But some compensation analysts suggest other factors, including disappointing results from Euro Disney, may have been behind the decision on Tuesday by the executives to exercise and then sell dollars 200m worth of Disney stock options.
Michael Eisner, Disney's chief executive, and Frank Wells, its president, cashed in all the 6.6 million stock options they were awarded when they took the helm of the studio in 1984, paying the pre-agreed price of dollars 3.60. They then sold 5.1 million of the shares for dollars 40 apiece, realising a profit of about dollars 186m.
Mr Eisner explained that under changes proposed by US President-elect Bill Clinton, the company would be taxed for the profit he and Mr Wells realised in exercising the options. Current law allows corporations to deduct all executive compensation from their taxes, but Mr Clinton has suggested limiting the deduction to dollars 1m per employee.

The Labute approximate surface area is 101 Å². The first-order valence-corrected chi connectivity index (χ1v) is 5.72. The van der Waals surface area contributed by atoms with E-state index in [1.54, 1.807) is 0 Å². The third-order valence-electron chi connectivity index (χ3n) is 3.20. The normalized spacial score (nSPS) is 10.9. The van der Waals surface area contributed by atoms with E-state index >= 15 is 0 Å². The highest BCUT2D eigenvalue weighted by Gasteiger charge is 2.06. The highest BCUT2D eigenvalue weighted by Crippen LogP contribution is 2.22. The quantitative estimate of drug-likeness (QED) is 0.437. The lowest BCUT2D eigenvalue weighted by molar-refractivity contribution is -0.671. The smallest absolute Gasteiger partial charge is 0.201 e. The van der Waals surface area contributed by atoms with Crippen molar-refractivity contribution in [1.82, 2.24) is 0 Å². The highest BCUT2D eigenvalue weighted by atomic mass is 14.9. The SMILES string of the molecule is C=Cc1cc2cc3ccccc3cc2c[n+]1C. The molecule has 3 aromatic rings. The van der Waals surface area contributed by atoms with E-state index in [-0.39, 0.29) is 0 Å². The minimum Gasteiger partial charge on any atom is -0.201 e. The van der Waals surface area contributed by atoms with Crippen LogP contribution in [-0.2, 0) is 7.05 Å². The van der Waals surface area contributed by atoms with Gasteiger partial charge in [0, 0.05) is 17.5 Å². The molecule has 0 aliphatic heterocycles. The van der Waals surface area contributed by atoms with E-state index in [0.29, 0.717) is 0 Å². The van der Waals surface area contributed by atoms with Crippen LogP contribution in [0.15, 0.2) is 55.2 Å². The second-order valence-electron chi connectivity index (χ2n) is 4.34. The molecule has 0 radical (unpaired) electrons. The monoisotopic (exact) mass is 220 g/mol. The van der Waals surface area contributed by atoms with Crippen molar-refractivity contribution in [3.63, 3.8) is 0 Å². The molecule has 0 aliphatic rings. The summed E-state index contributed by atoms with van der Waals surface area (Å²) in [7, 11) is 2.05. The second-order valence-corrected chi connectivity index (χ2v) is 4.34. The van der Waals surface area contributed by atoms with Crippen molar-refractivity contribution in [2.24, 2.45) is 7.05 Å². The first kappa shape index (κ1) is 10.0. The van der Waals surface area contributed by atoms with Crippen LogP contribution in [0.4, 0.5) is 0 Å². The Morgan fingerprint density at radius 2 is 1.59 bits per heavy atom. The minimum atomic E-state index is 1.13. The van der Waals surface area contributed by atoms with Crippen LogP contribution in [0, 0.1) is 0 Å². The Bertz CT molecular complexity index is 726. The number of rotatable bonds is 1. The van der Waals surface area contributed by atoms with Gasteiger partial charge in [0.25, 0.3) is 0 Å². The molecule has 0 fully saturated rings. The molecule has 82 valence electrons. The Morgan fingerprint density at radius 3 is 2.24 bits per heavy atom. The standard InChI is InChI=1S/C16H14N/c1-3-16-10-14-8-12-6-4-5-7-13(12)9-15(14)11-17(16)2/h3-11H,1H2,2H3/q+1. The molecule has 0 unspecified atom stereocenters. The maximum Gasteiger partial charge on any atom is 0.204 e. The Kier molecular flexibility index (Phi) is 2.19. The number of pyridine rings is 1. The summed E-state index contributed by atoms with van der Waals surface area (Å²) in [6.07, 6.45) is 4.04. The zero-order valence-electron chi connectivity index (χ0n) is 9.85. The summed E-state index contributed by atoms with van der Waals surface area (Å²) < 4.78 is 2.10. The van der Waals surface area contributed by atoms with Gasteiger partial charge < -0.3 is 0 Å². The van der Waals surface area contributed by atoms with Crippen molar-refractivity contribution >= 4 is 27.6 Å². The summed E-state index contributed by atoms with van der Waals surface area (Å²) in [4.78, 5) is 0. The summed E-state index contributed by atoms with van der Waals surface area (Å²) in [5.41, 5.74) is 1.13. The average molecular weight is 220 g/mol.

'It became evident that now was the time to exercise those options,' Mr Eisner said.
Many executives are expected to follow suit, exercising options before next year to allow their companies to claim the full deduction. But analysts question the Disney executives' decision to sell their new shares immediately, noting that others are holding on to the shares, realising personal capital gains rather than selling and thus increasing their income-tax liability.
While income taxes for the wealthy are expected to rise next year, capital gains taxes are likely to decline, if anything.Reuse content